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Only one in five employers plan to extend coverage to adult children before required to do so by law

Only one in five employers (19.5 percent) plan to extend health care coverage for dependent adult children before required to do so by the Patient Protection and Affordable Care Act, according to a survey from the International Foundation of Employee Benefit Plans (IFEBP). The Affordable Care Act requires that group health plans that provide dependent coverage to children must make coverage available for an adult child until the child turns 26 years old. This provision is effective for plan years beginning on or after September 23, 2010. The IFEBP survey, Health Care Reform: What Employers Are Considering, found that two-thirds of employers will not extend coverage to adult children until legally required.

Over 45 percent of employers reported being unsure how they will address cost-sharing for dependent coverage in light of the health reform changes. However, one in ten employers do plan to add new tiers to their cost-sharing structure, according to IFEBP. In addition, 53.4 percent are not sure if they will change the eligibility requirements for dependents on the other plans they offer (such as dental, vision, and life insurance plans) to maintain the same definition of dependent children for all plans offered or if they will only apply the new rules to the primary medical plan.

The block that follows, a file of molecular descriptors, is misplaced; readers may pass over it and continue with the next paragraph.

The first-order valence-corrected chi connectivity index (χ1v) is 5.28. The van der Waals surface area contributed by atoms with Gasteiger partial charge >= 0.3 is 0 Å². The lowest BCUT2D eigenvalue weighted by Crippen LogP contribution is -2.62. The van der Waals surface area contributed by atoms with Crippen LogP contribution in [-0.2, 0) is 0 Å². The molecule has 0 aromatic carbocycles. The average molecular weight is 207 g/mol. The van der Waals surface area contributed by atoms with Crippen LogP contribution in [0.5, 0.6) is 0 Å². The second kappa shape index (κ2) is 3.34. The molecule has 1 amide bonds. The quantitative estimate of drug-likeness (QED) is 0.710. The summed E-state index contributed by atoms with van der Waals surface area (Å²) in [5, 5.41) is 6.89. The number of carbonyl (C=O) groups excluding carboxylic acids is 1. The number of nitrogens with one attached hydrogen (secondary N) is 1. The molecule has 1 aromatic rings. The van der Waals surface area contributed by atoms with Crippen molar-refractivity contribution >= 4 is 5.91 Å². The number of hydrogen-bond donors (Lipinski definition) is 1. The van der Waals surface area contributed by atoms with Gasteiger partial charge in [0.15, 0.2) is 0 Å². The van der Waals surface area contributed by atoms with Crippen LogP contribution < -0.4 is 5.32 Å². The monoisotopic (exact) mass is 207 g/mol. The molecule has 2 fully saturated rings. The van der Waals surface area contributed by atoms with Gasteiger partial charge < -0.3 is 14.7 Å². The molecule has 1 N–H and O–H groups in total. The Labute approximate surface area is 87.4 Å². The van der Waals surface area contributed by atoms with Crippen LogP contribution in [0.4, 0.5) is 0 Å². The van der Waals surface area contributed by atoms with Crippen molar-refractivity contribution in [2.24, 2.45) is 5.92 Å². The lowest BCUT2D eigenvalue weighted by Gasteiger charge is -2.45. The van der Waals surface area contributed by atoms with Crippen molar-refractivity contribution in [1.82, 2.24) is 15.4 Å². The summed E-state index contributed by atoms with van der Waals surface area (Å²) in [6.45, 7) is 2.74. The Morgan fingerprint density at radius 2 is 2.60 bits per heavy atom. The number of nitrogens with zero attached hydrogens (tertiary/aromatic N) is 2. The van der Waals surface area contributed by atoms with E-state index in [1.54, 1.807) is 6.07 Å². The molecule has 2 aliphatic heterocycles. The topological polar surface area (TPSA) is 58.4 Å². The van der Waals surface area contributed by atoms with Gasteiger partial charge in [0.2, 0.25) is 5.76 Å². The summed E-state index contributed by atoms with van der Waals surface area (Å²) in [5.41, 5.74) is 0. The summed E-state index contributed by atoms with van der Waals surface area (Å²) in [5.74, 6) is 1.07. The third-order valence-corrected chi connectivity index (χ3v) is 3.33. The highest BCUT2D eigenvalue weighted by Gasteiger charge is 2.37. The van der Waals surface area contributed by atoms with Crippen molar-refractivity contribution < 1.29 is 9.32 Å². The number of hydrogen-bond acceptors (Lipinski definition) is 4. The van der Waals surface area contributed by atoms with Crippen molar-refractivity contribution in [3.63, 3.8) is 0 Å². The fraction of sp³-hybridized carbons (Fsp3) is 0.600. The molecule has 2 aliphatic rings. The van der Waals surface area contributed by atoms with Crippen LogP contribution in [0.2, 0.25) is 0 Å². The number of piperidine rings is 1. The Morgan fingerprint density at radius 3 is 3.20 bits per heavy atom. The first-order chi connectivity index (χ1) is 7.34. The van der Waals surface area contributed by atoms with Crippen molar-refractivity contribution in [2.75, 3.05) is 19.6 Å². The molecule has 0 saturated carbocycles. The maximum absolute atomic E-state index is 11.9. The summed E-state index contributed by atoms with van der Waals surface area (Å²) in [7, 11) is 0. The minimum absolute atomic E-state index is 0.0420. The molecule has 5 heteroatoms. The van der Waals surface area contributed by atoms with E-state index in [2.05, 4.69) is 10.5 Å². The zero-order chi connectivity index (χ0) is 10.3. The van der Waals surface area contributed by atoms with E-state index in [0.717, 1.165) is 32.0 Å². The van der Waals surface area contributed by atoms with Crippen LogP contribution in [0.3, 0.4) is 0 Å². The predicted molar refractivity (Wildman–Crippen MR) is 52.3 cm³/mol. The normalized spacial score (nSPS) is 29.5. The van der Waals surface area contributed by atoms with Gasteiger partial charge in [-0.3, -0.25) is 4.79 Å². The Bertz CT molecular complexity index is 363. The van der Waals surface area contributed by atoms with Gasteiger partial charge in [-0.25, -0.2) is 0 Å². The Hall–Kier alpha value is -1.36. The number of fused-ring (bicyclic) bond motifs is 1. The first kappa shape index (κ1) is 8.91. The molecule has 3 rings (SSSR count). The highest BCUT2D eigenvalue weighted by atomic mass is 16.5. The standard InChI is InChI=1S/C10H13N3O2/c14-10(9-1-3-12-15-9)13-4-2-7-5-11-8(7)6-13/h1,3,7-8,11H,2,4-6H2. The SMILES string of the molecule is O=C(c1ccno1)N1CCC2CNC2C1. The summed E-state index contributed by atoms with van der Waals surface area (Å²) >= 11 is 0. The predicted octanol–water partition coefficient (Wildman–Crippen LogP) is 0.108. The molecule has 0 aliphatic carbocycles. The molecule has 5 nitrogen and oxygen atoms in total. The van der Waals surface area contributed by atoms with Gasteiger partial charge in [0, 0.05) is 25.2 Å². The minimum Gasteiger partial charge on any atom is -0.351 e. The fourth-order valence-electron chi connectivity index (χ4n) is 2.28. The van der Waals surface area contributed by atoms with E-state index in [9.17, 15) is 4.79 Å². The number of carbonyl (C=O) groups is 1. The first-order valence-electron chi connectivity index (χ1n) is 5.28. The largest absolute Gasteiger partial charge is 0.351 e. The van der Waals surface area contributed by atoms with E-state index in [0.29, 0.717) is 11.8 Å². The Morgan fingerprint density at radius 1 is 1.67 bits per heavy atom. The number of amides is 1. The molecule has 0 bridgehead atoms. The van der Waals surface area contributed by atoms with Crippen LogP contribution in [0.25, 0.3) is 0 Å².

IFEBP asked employers about how they will handle several other provisions located in the Affordable Care Act, as follows:

  • Lifetime and annual maximums. Approximately 80 percent of employers indicated that their plans currently include lifetime maximum provisions on essential benefits. Only 4.4 percent reported they will remove lifetime maximums before they are required to do so. In addition, IFEBP found that 70 percent of employers reported that their plans currently set annual maximums, and of these, only 3.6 percent plan to remove annual maximums before they are required to do so.
  • Preexisting condition exclusions. Almost half of employers provide health care plans that include preexisting condition exclusions. Of these, IFEBP found that only 4.5 percent will remove the exclusions before required to do so by law.
  • Early Retiree Reinsurance Program. Over 50 percent of employers that currently offer retiree medical plans to early retirees plan to apply for the temporary Early Retiree Reinsurance Program.
  • CLASS Act. Most employers (56.8 percent) are not sure whether they will offer Community Living Assistance Services and Support (CLASS) Act benefits, awaiting further clarification of premiums and regulations before they decide.

The survey contains responses from 1,021 employers. For more information, visit http://www.ifebp.org/AboutUs/PressRoom/Releases/pr_062110_us.htm.